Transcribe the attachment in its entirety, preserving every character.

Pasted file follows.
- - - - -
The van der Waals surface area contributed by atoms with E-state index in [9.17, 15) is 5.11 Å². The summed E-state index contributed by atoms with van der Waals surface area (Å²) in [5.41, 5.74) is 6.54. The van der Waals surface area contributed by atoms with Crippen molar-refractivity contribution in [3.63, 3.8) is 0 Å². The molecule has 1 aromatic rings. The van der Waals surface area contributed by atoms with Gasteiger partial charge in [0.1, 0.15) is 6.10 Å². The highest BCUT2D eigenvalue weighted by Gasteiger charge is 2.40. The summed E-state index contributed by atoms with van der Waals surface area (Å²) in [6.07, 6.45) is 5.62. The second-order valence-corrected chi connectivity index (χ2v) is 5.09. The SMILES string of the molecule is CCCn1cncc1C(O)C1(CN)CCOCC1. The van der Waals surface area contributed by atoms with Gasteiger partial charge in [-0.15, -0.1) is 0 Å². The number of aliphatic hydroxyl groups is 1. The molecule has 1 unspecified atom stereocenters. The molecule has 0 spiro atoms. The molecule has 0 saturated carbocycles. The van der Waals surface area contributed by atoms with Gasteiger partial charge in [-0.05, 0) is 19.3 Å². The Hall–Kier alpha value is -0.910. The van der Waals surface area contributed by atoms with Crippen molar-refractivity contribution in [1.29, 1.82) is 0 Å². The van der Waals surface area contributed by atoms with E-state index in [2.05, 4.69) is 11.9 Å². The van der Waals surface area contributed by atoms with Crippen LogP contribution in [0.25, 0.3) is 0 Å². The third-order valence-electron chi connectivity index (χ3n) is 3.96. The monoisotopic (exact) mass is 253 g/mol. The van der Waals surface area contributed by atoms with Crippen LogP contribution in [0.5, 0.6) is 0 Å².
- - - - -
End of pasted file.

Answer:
The van der Waals surface area contributed by atoms with E-state index in [9.17, 15) is 5.11 Å². The summed E-state index contributed by atoms with van der Waals surface area (Å²) in [5.41, 5.74) is 6.54. The van der Waals surface area contributed by atoms with Crippen molar-refractivity contribution in [3.63, 3.8) is 0 Å². The molecule has 1 aromatic rings. The van der Waals surface area contributed by atoms with Gasteiger partial charge in [0.1, 0.15) is 6.10 Å². The highest BCUT2D eigenvalue weighted by Gasteiger charge is 2.40. The summed E-state index contributed by atoms with van der Waals surface area (Å²) in [6.07, 6.45) is 5.62. The second-order valence-corrected chi connectivity index (χ2v) is 5.09. The SMILES string of the molecule is CCCn1cncc1C(O)C1(CN)CCOCC1. The van der Waals surface area contributed by atoms with Gasteiger partial charge in [-0.15, -0.1) is 0 Å². The number of aliphatic hydroxyl groups is 1. The molecule has 1 unspecified atom stereocenters. The molecule has 0 spiro atoms. The molecule has 0 saturated carbocycles. The van der Waals surface area contributed by atoms with Gasteiger partial charge in [-0.05, 0) is 19.3 Å². The Hall–Kier alpha value is -0.910. The van der Waals surface area contributed by atoms with Crippen molar-refractivity contribution in [1.29, 1.82) is 0 Å². The van der Waals surface area contributed by atoms with E-state index in [2.05, 4.69) is 11.9 Å². The van der Waals surface area contributed by atoms with Crippen LogP contribution in [0.25, 0.3) is 0 Å². The third-order valence-electron chi connectivity index (χ3n) is 3.96. The monoisotopic (exact) mass is 253 g/mol. The van der Waals surface area contributed by atoms with Crippen LogP contribution in [0.5, 0.6) is 0 Å².